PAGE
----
-Photo submitted

This is an example of drug cling wrap or bubble packs that Trinity Pharmacy uses for their medications.

“We also have a Meds 2 Beds program, which is a bedside delivery service for patients leaving hospital or outpatient surgery.”

Today’s breaking news and more to your inbox

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Car park management

DVLA used the wrong legal basis to leak information to car park operators

The Driver and Vehicle Licensing Agency (DVLA) relied on the wrong legal basis to release motorists’ personal data to private parking companies seeking to recover unpaid parking charges, the Information Commissioner’s Office has ruled ( ICO).

In a six-page review released this month, the privacy watchdog said it would not pursue enforcement action for what it called a “technical breach of the law”, but experts said the discovery could lead to individual claims for compensation.

The DVLA had relied on “legal obligation” as a lawful basis for processing the data based on the mistaken belief that Regulation 27(1)(e) of the Road Vehicles (Registration and Licensing) Regulations 2002 imposes a legal obligation on him to share the details with the parking management companies.

The agency therefore considered that this satisfied the requirement of Article 6(1)(c) of the UK GDPR that the processing is necessary for compliance with a “legal obligation”.

However, the ICO said Regulation 27(1)(e) “gives the DVLA the power, rather than a legal obligation, to disclose information about the holder of the vehicle”, meaning that the DVLA does not cannot rely on the basis of legal obligation.

The correct legal basis would be a ‘public task’, as Article 27(1)(e) creates a task to be performed in the public interest which requires the disclosure of vehicle keeper data, the opinion continues.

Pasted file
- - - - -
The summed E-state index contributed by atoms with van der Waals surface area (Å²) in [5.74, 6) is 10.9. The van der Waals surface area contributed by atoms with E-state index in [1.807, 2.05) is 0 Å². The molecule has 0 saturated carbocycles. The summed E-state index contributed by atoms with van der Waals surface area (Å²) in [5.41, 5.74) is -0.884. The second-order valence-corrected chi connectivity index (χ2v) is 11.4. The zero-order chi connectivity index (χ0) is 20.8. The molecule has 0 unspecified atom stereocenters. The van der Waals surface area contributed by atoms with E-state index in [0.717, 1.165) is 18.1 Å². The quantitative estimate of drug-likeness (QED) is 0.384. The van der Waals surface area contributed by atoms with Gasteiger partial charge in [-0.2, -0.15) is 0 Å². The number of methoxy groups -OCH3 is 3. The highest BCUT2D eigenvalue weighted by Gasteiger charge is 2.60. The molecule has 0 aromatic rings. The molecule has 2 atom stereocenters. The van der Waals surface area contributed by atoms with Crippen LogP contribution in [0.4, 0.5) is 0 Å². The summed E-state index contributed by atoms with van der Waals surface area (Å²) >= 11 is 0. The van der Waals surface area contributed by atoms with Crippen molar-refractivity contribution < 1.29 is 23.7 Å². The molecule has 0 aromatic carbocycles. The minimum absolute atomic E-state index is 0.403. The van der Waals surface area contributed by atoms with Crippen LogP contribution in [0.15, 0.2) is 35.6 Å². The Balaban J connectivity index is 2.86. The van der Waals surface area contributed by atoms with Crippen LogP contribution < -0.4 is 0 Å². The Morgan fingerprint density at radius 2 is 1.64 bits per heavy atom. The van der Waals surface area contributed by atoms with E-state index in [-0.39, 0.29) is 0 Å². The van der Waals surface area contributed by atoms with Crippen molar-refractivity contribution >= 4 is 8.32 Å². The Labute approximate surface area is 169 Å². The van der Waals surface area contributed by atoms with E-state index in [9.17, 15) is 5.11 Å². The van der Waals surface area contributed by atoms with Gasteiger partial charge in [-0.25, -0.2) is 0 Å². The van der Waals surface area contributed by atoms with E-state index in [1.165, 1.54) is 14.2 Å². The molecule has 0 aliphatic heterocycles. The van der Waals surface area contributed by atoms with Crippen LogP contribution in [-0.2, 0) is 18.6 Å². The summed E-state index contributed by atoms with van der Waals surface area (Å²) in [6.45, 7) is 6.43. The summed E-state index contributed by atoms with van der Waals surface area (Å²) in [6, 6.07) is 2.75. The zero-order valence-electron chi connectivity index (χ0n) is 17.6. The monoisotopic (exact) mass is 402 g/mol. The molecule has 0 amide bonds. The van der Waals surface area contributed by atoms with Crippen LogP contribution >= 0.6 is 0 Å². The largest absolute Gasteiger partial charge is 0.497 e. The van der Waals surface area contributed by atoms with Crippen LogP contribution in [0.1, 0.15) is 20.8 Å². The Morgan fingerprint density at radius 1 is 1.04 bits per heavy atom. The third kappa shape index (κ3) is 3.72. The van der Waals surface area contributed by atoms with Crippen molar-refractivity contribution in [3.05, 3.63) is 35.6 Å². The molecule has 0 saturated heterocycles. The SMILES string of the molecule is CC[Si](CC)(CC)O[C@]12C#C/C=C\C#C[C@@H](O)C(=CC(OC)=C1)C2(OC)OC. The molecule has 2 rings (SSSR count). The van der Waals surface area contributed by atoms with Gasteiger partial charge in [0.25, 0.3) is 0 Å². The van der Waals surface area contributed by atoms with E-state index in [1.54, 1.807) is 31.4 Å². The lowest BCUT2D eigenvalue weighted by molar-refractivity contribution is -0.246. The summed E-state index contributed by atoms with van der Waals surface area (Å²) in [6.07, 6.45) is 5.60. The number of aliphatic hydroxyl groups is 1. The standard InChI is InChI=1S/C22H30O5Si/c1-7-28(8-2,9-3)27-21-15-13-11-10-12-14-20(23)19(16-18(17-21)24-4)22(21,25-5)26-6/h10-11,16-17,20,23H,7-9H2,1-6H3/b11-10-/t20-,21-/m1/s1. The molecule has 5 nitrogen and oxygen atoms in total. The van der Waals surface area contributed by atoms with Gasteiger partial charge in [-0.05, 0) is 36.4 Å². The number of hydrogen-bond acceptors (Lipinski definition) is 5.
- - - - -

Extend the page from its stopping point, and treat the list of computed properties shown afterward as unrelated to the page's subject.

The ICO said the situation “apparently arose due to an unintended change in the interaction between the Parking Regulations and the Data Protection Act, following the Data Protection Act reforms. 2018 data”.

The opinion goes on to call on the UK government to “review relevant legislation” to “provide legal certainty on the correct approach”.

He adds: “If the Department for Transport and the DVLA believe that Regulation 27(1) gives the DVLA a legal obligation rather than a power to share cardholder information, the government may choose to consider a legislative remedy which puts this question beyond doubt. This would provide certainty for both the DVLA and vehicle owners.

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Car park management

Dew Street Campaign says ateb may apply parking fees next month

CHARGES could be introduced at one of the last free places to park in Haverfordwest as early as next month, according to a local campaign group.

The Dew Street Campaign met Will Lloyd Davies, Executive Director of Development at ateb, on Friday June 17, where the parking situation at the old Dew Street Pool and Library was discussed.

Ateb sent a letter to local residents in May informing them of their intention to contract a third-party parking company to manage the car park – which is currently free to park.

Today, June 25, Dew Street Campaign posted a message on its Facebook page stating that motorists will have to pay at the old library site from next month.

The message read: ‘Charges via ANPR will be introduced by ateb next month for access to the car park behind the Old Library.